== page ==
For the past few weeks, Adam has been trying to create a plan to get all the boys in one corral and all the girls in another. We want to do this for a few reasons: to work with the girls without interference from the bulls and to prevent breeding too early. Granted, the girls can usually start breeding at 18 months, so we have a little time, but it's better to separate early than risk accidents. We feel like they are really not familiar enough with us yet to risk having to handle a skiddish and pregnant animal.
So the layout of how to get all the girls on the left and the boys on the right has created a process that makes preparing for a middle eastern peace treaty conference look like planning a child's birthday party. Bulls have to first be segregated inside the barn. More fence panels must be purchased. Gates must be opened at specific times in a certain sequence. The girls have to be herded to one side, then gates must be shut. Inside the barn, Vorenus has to be let out and then Pullo has to be moved to the other barn section. Then the boys have to be socialized with each other for a few weeks before Pullo can be allowed to the outside again.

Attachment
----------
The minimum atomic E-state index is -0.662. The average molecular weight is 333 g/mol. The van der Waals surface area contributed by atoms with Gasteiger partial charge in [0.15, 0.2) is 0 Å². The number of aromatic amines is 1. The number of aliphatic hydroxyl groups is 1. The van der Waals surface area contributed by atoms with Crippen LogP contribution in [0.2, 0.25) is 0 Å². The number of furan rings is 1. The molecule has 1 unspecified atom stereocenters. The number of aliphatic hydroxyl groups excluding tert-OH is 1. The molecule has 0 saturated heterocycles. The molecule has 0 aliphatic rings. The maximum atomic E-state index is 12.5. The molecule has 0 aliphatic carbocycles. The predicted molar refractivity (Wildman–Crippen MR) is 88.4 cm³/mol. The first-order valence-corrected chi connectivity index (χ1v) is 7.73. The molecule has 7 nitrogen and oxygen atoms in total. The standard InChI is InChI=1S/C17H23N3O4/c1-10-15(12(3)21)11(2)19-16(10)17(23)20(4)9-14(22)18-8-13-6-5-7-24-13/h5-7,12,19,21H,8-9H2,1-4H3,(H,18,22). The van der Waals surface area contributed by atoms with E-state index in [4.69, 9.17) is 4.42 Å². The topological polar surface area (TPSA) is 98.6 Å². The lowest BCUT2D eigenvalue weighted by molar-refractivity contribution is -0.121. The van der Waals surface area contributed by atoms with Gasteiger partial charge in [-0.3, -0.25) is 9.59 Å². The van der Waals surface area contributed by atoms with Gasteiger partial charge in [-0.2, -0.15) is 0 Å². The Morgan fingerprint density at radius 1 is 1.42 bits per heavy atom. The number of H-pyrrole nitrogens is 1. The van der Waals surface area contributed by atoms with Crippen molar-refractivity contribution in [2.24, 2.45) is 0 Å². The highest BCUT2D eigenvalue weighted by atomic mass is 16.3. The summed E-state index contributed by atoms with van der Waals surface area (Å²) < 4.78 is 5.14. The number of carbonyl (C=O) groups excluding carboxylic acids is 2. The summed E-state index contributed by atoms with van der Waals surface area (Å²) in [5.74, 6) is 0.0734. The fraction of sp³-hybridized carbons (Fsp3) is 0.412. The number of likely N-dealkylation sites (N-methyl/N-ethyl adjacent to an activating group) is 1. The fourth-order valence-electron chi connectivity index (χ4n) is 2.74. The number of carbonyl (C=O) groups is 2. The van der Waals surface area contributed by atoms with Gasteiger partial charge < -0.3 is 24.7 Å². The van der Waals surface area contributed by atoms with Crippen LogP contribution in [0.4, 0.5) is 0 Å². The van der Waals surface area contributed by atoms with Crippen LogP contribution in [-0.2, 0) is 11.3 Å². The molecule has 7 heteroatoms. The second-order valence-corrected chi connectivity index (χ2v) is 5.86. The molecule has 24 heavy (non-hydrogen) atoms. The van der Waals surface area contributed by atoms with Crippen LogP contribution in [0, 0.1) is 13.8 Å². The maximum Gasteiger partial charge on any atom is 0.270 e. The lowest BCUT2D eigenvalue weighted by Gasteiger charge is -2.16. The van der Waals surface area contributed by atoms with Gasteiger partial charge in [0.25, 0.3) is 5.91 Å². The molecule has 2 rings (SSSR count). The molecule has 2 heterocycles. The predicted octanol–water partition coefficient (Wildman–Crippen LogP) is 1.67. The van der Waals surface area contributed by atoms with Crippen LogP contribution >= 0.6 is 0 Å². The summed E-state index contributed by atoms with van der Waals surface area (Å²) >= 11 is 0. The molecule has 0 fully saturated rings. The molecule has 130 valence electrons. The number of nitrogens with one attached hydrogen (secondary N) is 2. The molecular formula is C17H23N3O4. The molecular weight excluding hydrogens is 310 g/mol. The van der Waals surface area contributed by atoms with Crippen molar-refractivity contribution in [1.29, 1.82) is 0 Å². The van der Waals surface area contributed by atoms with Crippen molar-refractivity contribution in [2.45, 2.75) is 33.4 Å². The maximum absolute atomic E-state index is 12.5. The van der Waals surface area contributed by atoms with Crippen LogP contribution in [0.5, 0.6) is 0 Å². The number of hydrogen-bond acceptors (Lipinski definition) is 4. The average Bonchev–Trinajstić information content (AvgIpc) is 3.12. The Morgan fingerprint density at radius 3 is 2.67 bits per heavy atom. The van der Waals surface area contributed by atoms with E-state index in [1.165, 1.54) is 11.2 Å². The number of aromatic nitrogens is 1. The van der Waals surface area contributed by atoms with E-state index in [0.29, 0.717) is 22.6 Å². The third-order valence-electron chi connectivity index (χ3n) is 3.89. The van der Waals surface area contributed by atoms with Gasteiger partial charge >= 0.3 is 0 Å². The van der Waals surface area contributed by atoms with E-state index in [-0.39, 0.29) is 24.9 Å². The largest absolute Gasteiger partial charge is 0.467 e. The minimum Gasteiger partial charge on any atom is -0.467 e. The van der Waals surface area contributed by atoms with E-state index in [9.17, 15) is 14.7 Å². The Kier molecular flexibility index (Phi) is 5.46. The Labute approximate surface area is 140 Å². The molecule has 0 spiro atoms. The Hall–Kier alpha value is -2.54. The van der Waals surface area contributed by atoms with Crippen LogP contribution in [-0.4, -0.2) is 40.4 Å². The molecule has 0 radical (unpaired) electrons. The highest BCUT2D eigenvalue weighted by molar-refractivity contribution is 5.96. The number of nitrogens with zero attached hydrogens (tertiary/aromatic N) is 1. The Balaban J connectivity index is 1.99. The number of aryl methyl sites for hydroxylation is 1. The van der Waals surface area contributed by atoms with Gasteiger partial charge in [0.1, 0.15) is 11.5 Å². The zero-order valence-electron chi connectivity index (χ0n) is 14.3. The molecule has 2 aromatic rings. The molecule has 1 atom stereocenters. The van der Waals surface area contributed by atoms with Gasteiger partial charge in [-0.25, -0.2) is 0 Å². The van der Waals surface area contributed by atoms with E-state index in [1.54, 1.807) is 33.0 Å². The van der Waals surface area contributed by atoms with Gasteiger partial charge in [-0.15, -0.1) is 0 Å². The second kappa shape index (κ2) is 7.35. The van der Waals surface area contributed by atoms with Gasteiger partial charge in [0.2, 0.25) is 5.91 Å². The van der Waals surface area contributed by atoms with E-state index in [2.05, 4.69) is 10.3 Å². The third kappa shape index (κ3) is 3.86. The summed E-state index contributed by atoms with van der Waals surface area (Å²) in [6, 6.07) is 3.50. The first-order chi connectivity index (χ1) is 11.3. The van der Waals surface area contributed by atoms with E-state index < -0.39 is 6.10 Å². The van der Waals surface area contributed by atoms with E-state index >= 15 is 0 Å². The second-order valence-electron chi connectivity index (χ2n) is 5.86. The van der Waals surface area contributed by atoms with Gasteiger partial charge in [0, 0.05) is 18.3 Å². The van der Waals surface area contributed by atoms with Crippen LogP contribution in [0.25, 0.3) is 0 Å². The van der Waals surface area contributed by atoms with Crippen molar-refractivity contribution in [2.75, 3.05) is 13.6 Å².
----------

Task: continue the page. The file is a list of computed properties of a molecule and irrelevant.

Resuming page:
And there was the glitch. How on earth were two bulls going to react when put in the same corral together?
Well, yesterday we found out. The inside door between Vorenus's pen and the open area that is partially roped off for Pullo mysteriously opened yesterday. I think we need to start searching Vorenus for lock picks, seriously. When Adam went to the farm to check, he opened the door to see yak head sized holes in the previously uneaten bales of hale. And poop on the floor where there should be none. And an open door. And a once rebellious and full of himself Pullo cowering in the corner.
So the yaks are again separated, doors are TIED shut, and we're a little less nervous about playing musical corrals in the future.
In the meantime, Pullo has been on his best behavior.